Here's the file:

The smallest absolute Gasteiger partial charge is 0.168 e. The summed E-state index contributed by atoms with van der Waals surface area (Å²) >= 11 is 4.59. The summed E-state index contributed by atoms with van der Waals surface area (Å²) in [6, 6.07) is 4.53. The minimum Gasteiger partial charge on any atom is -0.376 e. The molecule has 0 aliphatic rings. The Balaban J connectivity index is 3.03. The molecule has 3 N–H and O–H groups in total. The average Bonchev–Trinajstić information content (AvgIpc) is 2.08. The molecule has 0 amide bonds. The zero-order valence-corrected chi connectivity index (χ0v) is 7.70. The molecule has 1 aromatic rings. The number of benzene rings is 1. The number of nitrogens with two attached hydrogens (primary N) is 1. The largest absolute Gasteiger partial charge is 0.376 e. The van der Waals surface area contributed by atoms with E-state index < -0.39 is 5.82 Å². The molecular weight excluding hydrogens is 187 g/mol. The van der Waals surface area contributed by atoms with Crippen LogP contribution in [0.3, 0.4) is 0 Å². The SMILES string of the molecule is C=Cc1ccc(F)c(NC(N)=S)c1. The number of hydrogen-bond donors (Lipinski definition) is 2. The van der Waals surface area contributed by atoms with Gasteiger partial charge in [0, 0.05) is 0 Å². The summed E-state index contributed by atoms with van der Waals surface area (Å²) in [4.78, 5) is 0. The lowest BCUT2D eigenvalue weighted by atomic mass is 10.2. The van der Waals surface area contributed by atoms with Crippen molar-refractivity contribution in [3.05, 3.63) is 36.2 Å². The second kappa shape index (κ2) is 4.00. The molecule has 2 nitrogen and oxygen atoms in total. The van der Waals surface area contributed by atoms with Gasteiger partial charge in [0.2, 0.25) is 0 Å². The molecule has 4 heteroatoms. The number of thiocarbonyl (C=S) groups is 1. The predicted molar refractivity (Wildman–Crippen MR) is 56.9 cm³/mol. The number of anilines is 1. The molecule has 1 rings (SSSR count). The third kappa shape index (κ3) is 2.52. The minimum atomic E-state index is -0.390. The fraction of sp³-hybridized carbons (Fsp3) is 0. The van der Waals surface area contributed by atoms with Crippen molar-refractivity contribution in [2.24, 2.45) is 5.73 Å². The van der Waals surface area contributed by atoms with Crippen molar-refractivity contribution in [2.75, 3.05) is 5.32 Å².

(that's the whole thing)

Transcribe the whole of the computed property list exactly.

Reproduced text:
The smallest absolute Gasteiger partial charge is 0.168 e. The summed E-state index contributed by atoms with van der Waals surface area (Å²) >= 11 is 4.59. The summed E-state index contributed by atoms with van der Waals surface area (Å²) in [6, 6.07) is 4.53. The minimum Gasteiger partial charge on any atom is -0.376 e. The molecule has 0 aliphatic rings. The Balaban J connectivity index is 3.03. The molecule has 3 N–H and O–H groups in total. The average Bonchev–Trinajstić information content (AvgIpc) is 2.08. The molecule has 0 amide bonds. The zero-order valence-corrected chi connectivity index (χ0v) is 7.70. The molecule has 1 aromatic rings. The number of benzene rings is 1. The number of nitrogens with two attached hydrogens (primary N) is 1. The largest absolute Gasteiger partial charge is 0.376 e. The van der Waals surface area contributed by atoms with E-state index < -0.39 is 5.82 Å². The molecular weight excluding hydrogens is 187 g/mol. The van der Waals surface area contributed by atoms with Crippen LogP contribution in [0.3, 0.4) is 0 Å². The SMILES string of the molecule is C=Cc1ccc(F)c(NC(N)=S)c1. The number of hydrogen-bond donors (Lipinski definition) is 2. The van der Waals surface area contributed by atoms with Gasteiger partial charge in [0, 0.05) is 0 Å². The summed E-state index contributed by atoms with van der Waals surface area (Å²) in [4.78, 5) is 0. The lowest BCUT2D eigenvalue weighted by atomic mass is 10.2. The van der Waals surface area contributed by atoms with Crippen molar-refractivity contribution in [3.05, 3.63) is 36.2 Å². The second kappa shape index (κ2) is 4.00. The molecule has 2 nitrogen and oxygen atoms in total. The van der Waals surface area contributed by atoms with Gasteiger partial charge in [0.2, 0.25) is 0 Å². The molecule has 4 heteroatoms. The number of thiocarbonyl (C=S) groups is 1. The predicted molar refractivity (Wildman–Crippen MR) is 56.9 cm³/mol. The number of anilines is 1. The molecule has 1 rings (SSSR count). The third kappa shape index (κ3) is 2.52. The minimum atomic E-state index is -0.390. The fraction of sp³-hybridized carbons (Fsp3) is 0. The van der Waals surface area contributed by atoms with Crippen molar-refractivity contribution in [2.24, 2.45) is 5.73 Å². The van der Waals surface area contributed by atoms with Crippen molar-refractivity contribution in [2.75, 3.05) is 5.32 Å².